Issue separates bio, small molecule CMOs

The importance of cross-contamination management to drug sponsors seeking to outsource production is greater when the drugs are biologics rather than small molecules. "Because biologics tend to be highly specific in their targeting, they also tend to be highly potent. As such, cross-contamination will always be at the top of the list of concerns," said Tim Scott, president at chemistry-development service provider Pharmatek Laboratories, in a emailed response to a FiercePharmaManufacturing query.

Biologics and small-molecule manufacturing each present unique challenges. Cross-contamination is, of course, an issue in all drug manufacturing, Scott explained. But it should be a given in CMO selection for small molecules. "If a sponsor has a question about cross-contamination, [the sponsor] should not be working with that vendor," Scott wrote. "That is a quality issue that goes directly to the core of [GMP production]. Why would you hire a 'GMP manufacturer' that can't manufacture by GMP?"

The query was prompted by consultancy BioPlan Associates' recent finding that managing cross-contamination had increased the most among 19 factors of great importance to drug sponsors as they evaluate contract manufacturers. The concern stems from not knowing how to benchmark one CMO against others in terms of cross-contamination performance, said BioPlan president Eric Langer.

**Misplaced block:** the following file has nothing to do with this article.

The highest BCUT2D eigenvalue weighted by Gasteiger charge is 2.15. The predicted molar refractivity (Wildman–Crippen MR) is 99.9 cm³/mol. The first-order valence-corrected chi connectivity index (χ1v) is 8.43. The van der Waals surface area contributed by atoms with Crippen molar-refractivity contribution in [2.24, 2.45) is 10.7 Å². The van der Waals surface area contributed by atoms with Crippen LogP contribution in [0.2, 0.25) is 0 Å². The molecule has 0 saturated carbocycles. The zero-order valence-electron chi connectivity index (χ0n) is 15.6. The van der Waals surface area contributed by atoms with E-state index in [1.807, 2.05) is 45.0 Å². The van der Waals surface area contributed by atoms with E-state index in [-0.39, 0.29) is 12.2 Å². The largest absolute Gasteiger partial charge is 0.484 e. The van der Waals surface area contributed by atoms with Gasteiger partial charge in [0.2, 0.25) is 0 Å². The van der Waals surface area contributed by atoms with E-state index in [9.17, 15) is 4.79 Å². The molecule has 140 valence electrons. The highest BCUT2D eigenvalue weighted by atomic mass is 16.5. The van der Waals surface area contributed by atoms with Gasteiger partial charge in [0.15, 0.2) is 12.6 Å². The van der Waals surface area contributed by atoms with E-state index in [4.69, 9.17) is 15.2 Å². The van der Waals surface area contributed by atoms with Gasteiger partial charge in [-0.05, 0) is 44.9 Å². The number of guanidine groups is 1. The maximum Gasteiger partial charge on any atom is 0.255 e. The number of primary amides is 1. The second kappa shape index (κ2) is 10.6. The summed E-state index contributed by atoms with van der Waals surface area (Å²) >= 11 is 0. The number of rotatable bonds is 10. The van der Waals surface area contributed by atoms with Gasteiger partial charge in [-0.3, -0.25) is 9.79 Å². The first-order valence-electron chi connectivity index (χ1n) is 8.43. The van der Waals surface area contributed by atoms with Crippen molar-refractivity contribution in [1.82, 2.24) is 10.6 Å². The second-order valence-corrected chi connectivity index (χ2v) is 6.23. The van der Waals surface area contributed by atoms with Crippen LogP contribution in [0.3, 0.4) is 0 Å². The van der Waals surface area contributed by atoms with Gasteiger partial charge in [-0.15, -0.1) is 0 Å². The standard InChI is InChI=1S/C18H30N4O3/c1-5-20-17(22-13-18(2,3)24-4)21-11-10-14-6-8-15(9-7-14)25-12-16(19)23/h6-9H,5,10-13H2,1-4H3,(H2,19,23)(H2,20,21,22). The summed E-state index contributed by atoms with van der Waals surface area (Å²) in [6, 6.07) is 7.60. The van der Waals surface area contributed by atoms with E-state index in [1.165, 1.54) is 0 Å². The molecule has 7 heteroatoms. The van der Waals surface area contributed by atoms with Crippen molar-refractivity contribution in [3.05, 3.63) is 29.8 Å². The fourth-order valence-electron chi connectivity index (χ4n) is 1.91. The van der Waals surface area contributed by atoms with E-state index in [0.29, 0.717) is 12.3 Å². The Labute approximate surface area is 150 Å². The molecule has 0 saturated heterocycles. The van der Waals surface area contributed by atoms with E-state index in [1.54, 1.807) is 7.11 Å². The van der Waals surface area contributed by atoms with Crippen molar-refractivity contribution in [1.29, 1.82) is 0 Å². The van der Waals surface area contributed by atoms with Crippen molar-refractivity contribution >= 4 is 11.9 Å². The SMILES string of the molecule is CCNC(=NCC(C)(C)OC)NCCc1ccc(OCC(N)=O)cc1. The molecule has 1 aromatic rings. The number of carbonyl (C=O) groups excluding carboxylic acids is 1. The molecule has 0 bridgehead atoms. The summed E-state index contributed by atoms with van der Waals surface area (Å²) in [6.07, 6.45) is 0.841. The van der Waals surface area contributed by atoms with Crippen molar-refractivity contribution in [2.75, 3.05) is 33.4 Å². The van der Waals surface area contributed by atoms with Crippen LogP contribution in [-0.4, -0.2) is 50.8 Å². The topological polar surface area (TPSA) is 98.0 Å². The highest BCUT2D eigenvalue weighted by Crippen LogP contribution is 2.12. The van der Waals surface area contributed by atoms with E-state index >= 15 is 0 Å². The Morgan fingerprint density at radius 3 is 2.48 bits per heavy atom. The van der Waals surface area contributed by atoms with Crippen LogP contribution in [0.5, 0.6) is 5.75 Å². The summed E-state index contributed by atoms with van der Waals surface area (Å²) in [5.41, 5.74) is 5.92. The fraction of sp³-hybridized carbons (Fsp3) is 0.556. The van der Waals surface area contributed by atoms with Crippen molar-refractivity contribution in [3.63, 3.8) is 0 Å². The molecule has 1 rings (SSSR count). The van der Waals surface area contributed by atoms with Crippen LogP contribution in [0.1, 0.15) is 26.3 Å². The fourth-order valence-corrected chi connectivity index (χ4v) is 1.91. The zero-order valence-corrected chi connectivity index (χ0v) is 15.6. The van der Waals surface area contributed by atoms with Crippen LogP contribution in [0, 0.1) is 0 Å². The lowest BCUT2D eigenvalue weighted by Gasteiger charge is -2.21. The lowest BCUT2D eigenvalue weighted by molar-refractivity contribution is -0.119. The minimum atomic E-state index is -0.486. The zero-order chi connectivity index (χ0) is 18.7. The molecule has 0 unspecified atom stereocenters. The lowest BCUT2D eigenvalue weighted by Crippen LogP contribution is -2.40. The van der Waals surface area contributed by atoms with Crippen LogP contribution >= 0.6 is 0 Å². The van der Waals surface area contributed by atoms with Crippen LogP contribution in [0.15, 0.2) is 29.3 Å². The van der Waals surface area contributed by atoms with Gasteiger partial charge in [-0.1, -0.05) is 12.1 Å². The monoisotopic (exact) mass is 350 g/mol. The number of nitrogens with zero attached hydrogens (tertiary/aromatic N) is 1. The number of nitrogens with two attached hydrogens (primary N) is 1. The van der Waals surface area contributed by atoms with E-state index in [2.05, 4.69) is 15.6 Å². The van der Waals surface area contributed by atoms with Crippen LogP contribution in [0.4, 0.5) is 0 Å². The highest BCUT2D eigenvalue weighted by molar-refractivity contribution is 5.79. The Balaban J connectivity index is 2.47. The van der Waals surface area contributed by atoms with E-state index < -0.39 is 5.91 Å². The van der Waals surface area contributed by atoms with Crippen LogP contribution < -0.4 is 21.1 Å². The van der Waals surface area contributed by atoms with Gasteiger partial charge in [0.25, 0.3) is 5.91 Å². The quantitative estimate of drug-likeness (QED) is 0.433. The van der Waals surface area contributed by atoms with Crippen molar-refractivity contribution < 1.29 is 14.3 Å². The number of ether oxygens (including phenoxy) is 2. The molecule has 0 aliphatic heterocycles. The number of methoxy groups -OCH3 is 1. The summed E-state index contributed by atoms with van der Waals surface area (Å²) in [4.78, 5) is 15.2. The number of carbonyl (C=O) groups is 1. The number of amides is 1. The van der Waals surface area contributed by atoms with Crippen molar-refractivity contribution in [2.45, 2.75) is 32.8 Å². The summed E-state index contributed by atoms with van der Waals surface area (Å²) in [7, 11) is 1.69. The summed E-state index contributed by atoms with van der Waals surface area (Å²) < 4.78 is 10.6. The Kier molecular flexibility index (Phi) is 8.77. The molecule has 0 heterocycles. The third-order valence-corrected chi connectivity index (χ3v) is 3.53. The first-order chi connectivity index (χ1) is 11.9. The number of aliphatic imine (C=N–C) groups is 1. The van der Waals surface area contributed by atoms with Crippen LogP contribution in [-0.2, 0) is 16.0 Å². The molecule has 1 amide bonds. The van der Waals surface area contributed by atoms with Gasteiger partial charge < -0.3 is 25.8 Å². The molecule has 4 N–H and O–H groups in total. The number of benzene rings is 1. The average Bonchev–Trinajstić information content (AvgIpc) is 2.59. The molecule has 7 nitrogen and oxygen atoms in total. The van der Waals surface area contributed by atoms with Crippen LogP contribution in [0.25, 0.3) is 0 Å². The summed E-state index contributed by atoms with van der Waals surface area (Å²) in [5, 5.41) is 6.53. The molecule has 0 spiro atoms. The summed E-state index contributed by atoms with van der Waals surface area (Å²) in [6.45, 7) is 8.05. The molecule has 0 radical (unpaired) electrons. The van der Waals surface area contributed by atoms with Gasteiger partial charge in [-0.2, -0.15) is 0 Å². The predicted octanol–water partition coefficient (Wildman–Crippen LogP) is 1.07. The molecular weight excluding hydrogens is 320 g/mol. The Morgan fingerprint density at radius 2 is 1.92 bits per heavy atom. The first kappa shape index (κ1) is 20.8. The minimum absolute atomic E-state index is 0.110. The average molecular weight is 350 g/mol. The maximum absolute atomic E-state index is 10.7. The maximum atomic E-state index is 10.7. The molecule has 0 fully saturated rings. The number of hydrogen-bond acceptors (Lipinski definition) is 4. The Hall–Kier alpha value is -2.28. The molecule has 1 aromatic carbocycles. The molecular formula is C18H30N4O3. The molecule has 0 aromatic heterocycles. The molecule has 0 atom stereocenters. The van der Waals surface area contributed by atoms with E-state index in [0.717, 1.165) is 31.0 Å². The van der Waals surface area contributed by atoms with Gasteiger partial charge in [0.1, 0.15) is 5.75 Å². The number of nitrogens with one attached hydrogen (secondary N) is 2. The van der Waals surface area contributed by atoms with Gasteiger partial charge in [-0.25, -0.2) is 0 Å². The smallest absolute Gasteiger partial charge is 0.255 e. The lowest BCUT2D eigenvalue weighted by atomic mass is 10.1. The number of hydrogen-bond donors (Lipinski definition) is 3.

Langer said also the enhanced concern might reflect an increased comfort level in the sponsor-contractor relationship for bioprocessing. As other issues have become more routine and less of a concern to sponsors, those that remain--typically the more difficult ones--appear to grow in importance.

Pharmatek's Scott noted another reason for the increased comfort level between bio sponsors and contractors. Layoffs and acquisitions over the last three years have shrunk the industry. There are fewer pharma companies, with the weaker ones failing. Fewer CMOs remain because those that couldn't survive the economic downturn went out of business, according to Scott. "This left a smaller group of strong CMOs that provide better service, and a smaller group of pharma companies that manage their business better and know the importance of managing relationships," he wrote.